YOUR SAYING IT BAD
ABUSED EXPRESSIONS, WORDS AND TERMS
PERSONAL SELF EXPRESSION
VENISON & MUSHROOM GALETTE
ON THE COVER // MARK EMPTING
SHERIFF OF CLAY COUNTY AND FIRE CHIEF
OF DILWORTH FIRE DEPARTMENT
GROW YOUR GARDEN
REGARDLESS OF YOUR LIVING SITUATION
HAVING A BEER WITH
CHIEF METEOROLOGIST ROB KUPEC
VIETNAM VETERAN // RUSS STABLER
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urbantoadmedia.com / THE GOOD LIFE / 5
PHOTO SUBMITTED BY: RYAN SHERBROOKE
WRITTEN BY: KATIE JENISON
PHOTOS BY: URBAN TOAD MEDIA
It’s no secret Mother Nature can
be unpredictable, especially when
it comes to Midwest winters. We’re
no strangers to heavy snowfall and
white-out conditions. Since we are
used to the snow, it can be easy to
take clear roads, driveways, and
sidewalks after a snowstorm for
granted — but it doesn’t happen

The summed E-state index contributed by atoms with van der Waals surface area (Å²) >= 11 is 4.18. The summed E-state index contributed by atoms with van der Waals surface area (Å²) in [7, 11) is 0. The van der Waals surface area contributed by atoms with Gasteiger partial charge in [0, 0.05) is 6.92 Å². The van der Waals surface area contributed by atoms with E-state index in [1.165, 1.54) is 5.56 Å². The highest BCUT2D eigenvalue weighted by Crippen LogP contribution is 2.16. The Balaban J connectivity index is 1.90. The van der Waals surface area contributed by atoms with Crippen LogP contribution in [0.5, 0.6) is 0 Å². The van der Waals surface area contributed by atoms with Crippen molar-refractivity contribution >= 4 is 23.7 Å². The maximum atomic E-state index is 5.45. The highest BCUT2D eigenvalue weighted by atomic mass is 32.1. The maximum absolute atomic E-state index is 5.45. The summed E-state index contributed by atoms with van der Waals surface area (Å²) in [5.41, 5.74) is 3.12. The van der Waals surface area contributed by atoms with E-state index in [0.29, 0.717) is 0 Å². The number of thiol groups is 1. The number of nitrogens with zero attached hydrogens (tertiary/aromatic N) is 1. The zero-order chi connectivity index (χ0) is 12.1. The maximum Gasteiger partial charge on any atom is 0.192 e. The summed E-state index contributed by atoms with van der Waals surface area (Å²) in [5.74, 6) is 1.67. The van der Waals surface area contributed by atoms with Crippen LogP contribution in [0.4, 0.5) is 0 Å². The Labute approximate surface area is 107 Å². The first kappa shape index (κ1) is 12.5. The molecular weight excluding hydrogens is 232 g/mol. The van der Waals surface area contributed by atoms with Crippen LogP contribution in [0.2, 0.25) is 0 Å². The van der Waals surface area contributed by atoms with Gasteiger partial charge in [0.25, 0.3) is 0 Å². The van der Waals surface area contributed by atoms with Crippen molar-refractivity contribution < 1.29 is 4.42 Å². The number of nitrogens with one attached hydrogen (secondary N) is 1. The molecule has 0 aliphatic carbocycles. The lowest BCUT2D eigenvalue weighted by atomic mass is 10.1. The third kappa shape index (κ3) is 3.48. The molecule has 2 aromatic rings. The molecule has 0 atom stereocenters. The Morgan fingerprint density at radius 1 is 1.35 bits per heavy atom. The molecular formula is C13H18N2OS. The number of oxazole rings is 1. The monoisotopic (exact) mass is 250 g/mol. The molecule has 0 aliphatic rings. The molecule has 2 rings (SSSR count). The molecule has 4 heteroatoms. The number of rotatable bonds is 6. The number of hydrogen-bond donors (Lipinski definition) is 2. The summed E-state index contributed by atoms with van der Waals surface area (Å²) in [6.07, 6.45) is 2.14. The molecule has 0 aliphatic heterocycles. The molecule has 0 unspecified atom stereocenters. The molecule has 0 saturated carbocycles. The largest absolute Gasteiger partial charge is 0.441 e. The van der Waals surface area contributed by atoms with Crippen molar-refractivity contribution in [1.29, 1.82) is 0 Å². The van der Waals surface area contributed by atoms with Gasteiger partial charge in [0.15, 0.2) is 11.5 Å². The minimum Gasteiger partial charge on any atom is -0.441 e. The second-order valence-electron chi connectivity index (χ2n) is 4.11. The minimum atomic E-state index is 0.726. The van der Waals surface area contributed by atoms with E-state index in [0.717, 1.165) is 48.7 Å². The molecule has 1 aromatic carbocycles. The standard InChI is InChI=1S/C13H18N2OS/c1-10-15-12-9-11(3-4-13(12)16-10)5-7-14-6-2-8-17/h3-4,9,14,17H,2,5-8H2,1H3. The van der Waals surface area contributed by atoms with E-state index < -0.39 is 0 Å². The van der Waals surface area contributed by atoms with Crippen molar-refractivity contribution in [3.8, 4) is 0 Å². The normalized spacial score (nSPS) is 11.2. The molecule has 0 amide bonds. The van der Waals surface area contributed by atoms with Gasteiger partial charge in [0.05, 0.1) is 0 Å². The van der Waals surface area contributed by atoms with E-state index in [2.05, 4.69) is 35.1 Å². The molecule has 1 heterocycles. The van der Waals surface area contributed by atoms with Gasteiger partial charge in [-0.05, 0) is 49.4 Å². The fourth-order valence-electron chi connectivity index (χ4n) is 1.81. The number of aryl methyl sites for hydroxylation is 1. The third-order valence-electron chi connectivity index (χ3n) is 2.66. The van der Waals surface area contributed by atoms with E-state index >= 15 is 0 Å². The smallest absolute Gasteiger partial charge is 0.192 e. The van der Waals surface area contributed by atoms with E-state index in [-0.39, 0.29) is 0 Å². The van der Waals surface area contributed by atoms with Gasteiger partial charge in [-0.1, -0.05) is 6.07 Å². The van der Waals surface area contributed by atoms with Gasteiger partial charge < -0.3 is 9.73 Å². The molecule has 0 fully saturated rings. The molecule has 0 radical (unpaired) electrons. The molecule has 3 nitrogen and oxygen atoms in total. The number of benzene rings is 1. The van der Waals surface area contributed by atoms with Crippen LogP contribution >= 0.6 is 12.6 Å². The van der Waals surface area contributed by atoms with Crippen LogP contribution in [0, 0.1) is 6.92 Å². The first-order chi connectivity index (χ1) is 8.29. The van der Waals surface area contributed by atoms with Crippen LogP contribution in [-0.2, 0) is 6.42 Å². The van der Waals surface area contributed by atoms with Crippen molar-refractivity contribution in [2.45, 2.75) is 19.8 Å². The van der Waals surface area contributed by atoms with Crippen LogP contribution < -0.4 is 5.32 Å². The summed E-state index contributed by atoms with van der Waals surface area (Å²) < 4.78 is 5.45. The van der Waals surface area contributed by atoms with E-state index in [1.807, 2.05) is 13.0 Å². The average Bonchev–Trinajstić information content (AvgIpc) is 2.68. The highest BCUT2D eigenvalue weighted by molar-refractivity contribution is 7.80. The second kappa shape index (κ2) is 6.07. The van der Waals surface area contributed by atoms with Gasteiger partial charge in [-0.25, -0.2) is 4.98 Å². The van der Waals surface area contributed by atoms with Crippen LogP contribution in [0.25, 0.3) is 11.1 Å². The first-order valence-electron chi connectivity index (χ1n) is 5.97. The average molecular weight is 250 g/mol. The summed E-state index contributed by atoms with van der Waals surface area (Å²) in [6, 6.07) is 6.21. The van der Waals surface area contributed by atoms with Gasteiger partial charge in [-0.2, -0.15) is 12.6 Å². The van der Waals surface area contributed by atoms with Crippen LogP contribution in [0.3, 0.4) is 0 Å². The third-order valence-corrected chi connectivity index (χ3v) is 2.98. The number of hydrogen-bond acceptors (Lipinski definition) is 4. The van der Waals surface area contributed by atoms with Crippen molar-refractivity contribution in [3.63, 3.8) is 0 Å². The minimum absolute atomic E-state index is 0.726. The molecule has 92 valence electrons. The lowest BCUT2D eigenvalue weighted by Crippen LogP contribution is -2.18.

by magic. It’s all thanks to hardworking
snow removal crews willing
to sacrifice sleep and family time so
the community can safely get from
Point A to Point B.
It may come as a surprise to some,
but planning for a snowstorm starts
long before the first flake falls. The
process begins with a contract that
determines just how much snow
needs to fall before snow removal
occurs. Contractors refer to this
threshold as a snowfall trigger.
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Clear roads, driveways, and parking lots are all thanks
to hard-working snow removal contractors willing to
sacrifice sleep and family time so the community can
safely get from Point A to Point B.
These triggers can vary from property to property
and typically depend on the client’s level of liability.
Commercial properties like grocery stores and strip malls
usually have a zero-tolerance trigger, which requires
snow removal for even a light dusting. Residential
properties such as apartment buildings usually require
removal for snowfall over an inch.
PHOTO SUBMITTED BY: RYAN SHERBROOKE